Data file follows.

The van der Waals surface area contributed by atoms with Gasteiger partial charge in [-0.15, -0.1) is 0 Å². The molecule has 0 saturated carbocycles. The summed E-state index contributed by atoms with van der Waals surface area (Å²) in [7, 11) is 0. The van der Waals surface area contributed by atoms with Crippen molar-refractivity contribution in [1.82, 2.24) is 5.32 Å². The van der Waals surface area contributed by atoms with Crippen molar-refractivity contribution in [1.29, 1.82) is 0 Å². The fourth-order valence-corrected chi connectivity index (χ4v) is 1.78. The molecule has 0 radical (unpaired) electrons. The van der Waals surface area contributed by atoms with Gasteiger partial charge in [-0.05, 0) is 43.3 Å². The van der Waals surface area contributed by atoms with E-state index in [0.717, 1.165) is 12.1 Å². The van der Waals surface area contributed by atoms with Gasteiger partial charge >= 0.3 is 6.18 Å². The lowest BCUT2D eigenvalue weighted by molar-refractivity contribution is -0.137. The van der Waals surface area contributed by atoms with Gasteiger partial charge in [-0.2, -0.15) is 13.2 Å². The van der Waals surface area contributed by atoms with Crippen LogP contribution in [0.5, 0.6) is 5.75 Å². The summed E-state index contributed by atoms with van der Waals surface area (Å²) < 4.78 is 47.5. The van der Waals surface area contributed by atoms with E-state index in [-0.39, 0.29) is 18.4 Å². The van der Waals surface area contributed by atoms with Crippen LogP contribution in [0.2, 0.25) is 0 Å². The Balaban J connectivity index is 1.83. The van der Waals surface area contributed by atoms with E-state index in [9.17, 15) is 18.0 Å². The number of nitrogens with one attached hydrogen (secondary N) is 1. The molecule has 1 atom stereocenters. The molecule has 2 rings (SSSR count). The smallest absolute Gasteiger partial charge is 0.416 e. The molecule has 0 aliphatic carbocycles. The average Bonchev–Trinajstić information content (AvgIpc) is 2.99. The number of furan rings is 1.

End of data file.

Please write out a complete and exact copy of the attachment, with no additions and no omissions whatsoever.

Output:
The van der Waals surface area contributed by atoms with Gasteiger partial charge in [-0.15, -0.1) is 0 Å². The molecule has 0 saturated carbocycles. The summed E-state index contributed by atoms with van der Waals surface area (Å²) in [7, 11) is 0. The van der Waals surface area contributed by atoms with Crippen molar-refractivity contribution in [1.82, 2.24) is 5.32 Å². The van der Waals surface area contributed by atoms with Crippen molar-refractivity contribution in [1.29, 1.82) is 0 Å². The fourth-order valence-corrected chi connectivity index (χ4v) is 1.78. The molecule has 0 radical (unpaired) electrons. The van der Waals surface area contributed by atoms with Gasteiger partial charge in [-0.05, 0) is 43.3 Å². The van der Waals surface area contributed by atoms with E-state index in [0.717, 1.165) is 12.1 Å². The van der Waals surface area contributed by atoms with Gasteiger partial charge >= 0.3 is 6.18 Å². The lowest BCUT2D eigenvalue weighted by molar-refractivity contribution is -0.137. The van der Waals surface area contributed by atoms with Gasteiger partial charge in [-0.2, -0.15) is 13.2 Å². The van der Waals surface area contributed by atoms with Crippen LogP contribution in [0.5, 0.6) is 5.75 Å². The summed E-state index contributed by atoms with van der Waals surface area (Å²) < 4.78 is 47.5. The van der Waals surface area contributed by atoms with E-state index in [-0.39, 0.29) is 18.4 Å². The van der Waals surface area contributed by atoms with Crippen LogP contribution in [0.2, 0.25) is 0 Å². The Balaban J connectivity index is 1.83. The van der Waals surface area contributed by atoms with E-state index in [9.17, 15) is 18.0 Å². The number of nitrogens with one attached hydrogen (secondary N) is 1. The molecule has 1 atom stereocenters. The molecule has 2 rings (SSSR count). The smallest absolute Gasteiger partial charge is 0.416 e. The molecule has 0 aliphatic carbocycles. The average Bonchev–Trinajstić information content (AvgIpc) is 2.99. The number of furan rings is 1.